Leptobrachella nahangensis (Lathrop, Murphy, Orlov & Ho, 1998)
Nahang Asian Toad, Nahang Litter Toad
|Species Description: Lathrop A, Murphy, Orlov NL, and Ho CT. (1998) Two new species of Leptolalax (Anura: Megophryidae) from northern Vietnam. Amphibia-Reptilia 19: 253–267.|
DESCRIPTION:Leptobrachella nahangensis is a large toad described from one male with a snout-vent length of 40.8 mm. The broad head is almost as wide as it is long, having a snout that appears round in dorsal view and bluntly round in profile view. The nostrils are located 2.5 times closer to the snout tip than to the eye. The internarial distance is 25% of the head width, which is 15.0 mm. The loreal region is concave and oblique, while the canthus rostralis is round, but flat in lateral view. The eyes are relatively large (6.1 mm), having a diameter twice as long as that of the tympanum (3.0 mm) and 40% of the head length (15.6 mm). The interorbital distance (7.8 mm) is 1.5 times the upper eyelid length (4.7 mm), and the upper eyelid is smooth with several pustules on the posterior corner. The tympanum is distinct, having a round shape and a supratympanic fold that extends from the eye corner to a point dorsal to the shoulder. There is a gland at the end of the supratympanic fold. The hand length (13.3 mm) is 33% of the snout-vent length and there is a large thenar tubercle that is separated from the thumb by a furrow from the smaller outer metacarpal tubercle. The relative finger lengths are I < II < IV << III. Fingers II, III, and IV have distinct ridges extending ventromedially, but the ridge is less distinct on finger II. The fingers all have swollen tips. The foot length (18.6 mm) is 46% of the snout-vent length, making it nearly as long as tibia (20.1 mm), which is 49% of the snout-vent length. Webbing is present between all toes, and a sharp ridge extending ventrally is present on toes III, IV, and V. A ventromedial truncated ridge on toe II ends with a large subarticular tubercle. The inner metatarsal tubercle is elliptical and pronounced, and an outer metatarsal tubercle is not present. The skin on the dorsum is smooth, evenly distributed with small pustules and tubercles. A dorsolateral fold is absent. The flanks, belly, throat, and ventral surface of the thighs are smooth. A low and elliptical chest gland is medial to the axilla with a length less than the diameter of the tympanum (0.49 mm). The femoral gland is 50% closer to the tibia joint than to the vent. There is a pair of pustules adjacent to the vent (Lathrop et al. 1998).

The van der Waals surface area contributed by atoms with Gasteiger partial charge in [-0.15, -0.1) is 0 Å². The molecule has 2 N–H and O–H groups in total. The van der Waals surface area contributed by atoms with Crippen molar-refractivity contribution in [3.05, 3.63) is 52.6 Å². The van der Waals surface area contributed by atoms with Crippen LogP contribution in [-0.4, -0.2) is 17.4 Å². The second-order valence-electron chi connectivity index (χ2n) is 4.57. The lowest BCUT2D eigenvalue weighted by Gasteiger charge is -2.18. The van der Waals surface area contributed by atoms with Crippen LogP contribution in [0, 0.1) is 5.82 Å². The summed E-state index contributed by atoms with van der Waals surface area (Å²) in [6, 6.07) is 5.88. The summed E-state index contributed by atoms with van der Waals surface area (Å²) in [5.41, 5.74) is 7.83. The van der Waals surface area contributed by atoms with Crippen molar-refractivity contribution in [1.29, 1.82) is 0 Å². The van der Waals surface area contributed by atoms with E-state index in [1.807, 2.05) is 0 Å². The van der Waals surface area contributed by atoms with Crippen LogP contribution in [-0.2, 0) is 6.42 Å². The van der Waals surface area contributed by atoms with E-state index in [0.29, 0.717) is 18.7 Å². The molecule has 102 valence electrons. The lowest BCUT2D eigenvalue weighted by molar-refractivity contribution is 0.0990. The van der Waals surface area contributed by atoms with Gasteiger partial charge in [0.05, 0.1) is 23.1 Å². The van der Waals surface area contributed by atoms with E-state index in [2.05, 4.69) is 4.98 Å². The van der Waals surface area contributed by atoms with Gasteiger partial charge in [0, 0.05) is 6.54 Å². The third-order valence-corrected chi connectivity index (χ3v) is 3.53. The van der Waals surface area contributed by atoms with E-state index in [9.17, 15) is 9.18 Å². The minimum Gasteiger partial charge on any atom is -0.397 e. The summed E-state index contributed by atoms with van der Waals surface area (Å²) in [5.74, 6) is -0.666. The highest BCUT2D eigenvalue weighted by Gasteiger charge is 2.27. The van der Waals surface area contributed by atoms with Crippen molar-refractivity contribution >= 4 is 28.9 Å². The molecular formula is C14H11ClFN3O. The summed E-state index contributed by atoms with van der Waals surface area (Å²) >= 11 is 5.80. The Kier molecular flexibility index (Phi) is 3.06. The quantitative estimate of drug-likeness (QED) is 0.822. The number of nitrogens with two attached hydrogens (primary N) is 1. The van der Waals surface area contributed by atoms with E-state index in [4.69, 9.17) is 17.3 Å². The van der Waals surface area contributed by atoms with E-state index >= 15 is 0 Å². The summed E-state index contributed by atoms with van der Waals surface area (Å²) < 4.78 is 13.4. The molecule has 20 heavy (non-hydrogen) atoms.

DIAGNOSIS: (How this species is differentiated from similar species)
Compared to other species in Leptolalax, the male holotype of L. nahangensis has a longer snout-vent length (40.8 mm) than L. alpinus (24 - 26.4 mm), L. arayai (30 mm), L. bourreti (36.2 mm), L. dringi (24.2 - 28.5 mm in males), L. hamidi (28 - 31 mm), L. heteropus (24.2 - 28.5 mm), L. pictus (30 - 35 mm), and L. ventripunctatus (22.5 - 28 mm). Additionally, L. nahangensis has shoulder glands, unlike L. gracilis and L. sungi. Leptobrachella nahangensis can also be diagnosed by the lack of lateral fringes on the toes, unlike L. alpinus, L. bourreti, L. heteropus, L. pelodytoides, and L. sungi. The ventral coloration of L. nahangensis is different from L. bourreti, L. dringi, and L. sungi, which have immaculate venters. The coloration of L. nahangensis also differs from L. pelodytoides, which has speckling on the chin surrounding white pustules and white spots scattered on dark brown legs. Leptobrachella nahangensis instead has light mottling from the chin to the throat, with the legs being white on the ventral surface and posterior thighs being light brown with white spots (Lathrop et al. 1998).
COLORATION: (In life and/or in preservative)